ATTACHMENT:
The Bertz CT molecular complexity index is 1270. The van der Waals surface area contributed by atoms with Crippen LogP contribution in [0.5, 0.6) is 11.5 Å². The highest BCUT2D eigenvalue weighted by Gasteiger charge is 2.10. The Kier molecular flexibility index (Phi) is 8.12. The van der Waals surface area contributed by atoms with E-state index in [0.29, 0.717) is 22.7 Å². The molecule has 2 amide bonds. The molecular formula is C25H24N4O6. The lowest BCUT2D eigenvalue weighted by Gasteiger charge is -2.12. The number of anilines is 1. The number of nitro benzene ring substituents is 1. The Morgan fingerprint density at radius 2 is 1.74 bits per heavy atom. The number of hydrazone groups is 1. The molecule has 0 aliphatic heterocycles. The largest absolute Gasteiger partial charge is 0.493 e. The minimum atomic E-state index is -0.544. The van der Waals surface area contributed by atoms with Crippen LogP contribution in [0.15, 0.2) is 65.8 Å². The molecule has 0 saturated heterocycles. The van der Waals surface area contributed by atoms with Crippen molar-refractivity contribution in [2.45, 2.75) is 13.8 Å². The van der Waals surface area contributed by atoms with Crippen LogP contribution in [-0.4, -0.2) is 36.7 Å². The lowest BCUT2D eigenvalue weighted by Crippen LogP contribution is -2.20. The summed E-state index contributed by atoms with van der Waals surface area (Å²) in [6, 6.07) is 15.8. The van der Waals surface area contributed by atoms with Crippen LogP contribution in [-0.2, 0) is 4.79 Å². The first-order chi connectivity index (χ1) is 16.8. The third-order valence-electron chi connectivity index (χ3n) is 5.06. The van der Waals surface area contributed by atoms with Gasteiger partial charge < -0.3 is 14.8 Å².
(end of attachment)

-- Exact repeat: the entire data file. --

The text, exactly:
The Bertz CT molecular complexity index is 1270. The van der Waals surface area contributed by atoms with Crippen LogP contribution in [0.5, 0.6) is 11.5 Å². The highest BCUT2D eigenvalue weighted by Gasteiger charge is 2.10. The Kier molecular flexibility index (Phi) is 8.12. The van der Waals surface area contributed by atoms with E-state index in [0.29, 0.717) is 22.7 Å². The molecule has 2 amide bonds. The molecular formula is C25H24N4O6. The lowest BCUT2D eigenvalue weighted by Gasteiger charge is -2.12. The number of anilines is 1. The number of nitro benzene ring substituents is 1. The Morgan fingerprint density at radius 2 is 1.74 bits per heavy atom. The number of hydrazone groups is 1. The molecule has 0 aliphatic heterocycles. The largest absolute Gasteiger partial charge is 0.493 e. The minimum atomic E-state index is -0.544. The van der Waals surface area contributed by atoms with Crippen LogP contribution in [0.15, 0.2) is 65.8 Å². The molecule has 0 saturated heterocycles. The van der Waals surface area contributed by atoms with Crippen molar-refractivity contribution in [2.45, 2.75) is 13.8 Å². The van der Waals surface area contributed by atoms with Crippen LogP contribution in [-0.4, -0.2) is 36.7 Å². The lowest BCUT2D eigenvalue weighted by Crippen LogP contribution is -2.20. The summed E-state index contributed by atoms with van der Waals surface area (Å²) in [6, 6.07) is 15.8. The van der Waals surface area contributed by atoms with Crippen LogP contribution in [-0.2, 0) is 4.79 Å². The first-order chi connectivity index (χ1) is 16.8. The third-order valence-electron chi connectivity index (χ3n) is 5.06. The van der Waals surface area contributed by atoms with Gasteiger partial charge < -0.3 is 14.8 Å².